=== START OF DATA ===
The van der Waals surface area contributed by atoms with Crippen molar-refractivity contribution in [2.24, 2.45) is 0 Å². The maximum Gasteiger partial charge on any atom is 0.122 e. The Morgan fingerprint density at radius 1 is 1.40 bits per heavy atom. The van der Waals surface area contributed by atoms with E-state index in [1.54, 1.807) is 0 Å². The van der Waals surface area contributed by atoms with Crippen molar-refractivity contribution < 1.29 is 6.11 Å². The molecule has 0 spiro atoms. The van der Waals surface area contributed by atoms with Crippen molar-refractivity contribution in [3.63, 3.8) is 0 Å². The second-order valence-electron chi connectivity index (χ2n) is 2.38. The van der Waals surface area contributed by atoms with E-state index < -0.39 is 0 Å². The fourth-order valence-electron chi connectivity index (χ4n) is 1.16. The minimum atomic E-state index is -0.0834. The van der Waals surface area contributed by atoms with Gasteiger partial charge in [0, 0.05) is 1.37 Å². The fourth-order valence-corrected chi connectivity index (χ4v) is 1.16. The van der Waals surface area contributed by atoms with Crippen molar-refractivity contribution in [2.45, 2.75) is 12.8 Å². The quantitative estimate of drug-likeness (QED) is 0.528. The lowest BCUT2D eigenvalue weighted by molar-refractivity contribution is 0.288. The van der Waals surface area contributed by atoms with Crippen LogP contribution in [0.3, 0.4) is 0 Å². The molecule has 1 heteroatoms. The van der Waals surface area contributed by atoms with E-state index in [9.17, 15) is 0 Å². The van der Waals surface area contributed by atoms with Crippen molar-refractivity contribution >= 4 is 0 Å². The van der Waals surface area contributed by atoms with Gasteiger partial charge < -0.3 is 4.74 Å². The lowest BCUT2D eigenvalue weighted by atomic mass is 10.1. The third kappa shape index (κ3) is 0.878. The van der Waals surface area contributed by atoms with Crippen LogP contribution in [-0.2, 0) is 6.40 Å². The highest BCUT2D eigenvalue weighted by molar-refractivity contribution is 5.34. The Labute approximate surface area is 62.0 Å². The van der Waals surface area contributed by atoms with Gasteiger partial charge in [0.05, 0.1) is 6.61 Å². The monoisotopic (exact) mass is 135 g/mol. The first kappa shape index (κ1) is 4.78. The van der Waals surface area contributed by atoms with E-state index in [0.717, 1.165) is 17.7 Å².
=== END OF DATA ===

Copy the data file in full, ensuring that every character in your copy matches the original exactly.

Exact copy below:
The van der Waals surface area contributed by atoms with Crippen molar-refractivity contribution in [2.24, 2.45) is 0 Å². The maximum Gasteiger partial charge on any atom is 0.122 e. The Morgan fingerprint density at radius 1 is 1.40 bits per heavy atom. The van der Waals surface area contributed by atoms with E-state index in [1.54, 1.807) is 0 Å². The van der Waals surface area contributed by atoms with Crippen molar-refractivity contribution < 1.29 is 6.11 Å². The molecule has 0 spiro atoms. The van der Waals surface area contributed by atoms with Crippen molar-refractivity contribution in [3.63, 3.8) is 0 Å². The second-order valence-electron chi connectivity index (χ2n) is 2.38. The van der Waals surface area contributed by atoms with E-state index < -0.39 is 0 Å². The fourth-order valence-electron chi connectivity index (χ4n) is 1.16. The minimum atomic E-state index is -0.0834. The van der Waals surface area contributed by atoms with Gasteiger partial charge in [0, 0.05) is 1.37 Å². The fourth-order valence-corrected chi connectivity index (χ4v) is 1.16. The van der Waals surface area contributed by atoms with Crippen molar-refractivity contribution in [2.45, 2.75) is 12.8 Å². The quantitative estimate of drug-likeness (QED) is 0.528. The lowest BCUT2D eigenvalue weighted by molar-refractivity contribution is 0.288. The van der Waals surface area contributed by atoms with Crippen LogP contribution in [0.3, 0.4) is 0 Å². The molecule has 1 heteroatoms. The van der Waals surface area contributed by atoms with E-state index in [9.17, 15) is 0 Å². The van der Waals surface area contributed by atoms with Crippen molar-refractivity contribution >= 4 is 0 Å². The van der Waals surface area contributed by atoms with Gasteiger partial charge < -0.3 is 4.74 Å². The lowest BCUT2D eigenvalue weighted by atomic mass is 10.1. The third kappa shape index (κ3) is 0.878. The van der Waals surface area contributed by atoms with Crippen LogP contribution in [-0.2, 0) is 6.40 Å². The highest BCUT2D eigenvalue weighted by molar-refractivity contribution is 5.34. The Labute approximate surface area is 62.0 Å². The van der Waals surface area contributed by atoms with Gasteiger partial charge in [0.05, 0.1) is 6.61 Å². The monoisotopic (exact) mass is 135 g/mol. The first kappa shape index (κ1) is 4.78. The van der Waals surface area contributed by atoms with E-state index in [0.717, 1.165) is 17.7 Å².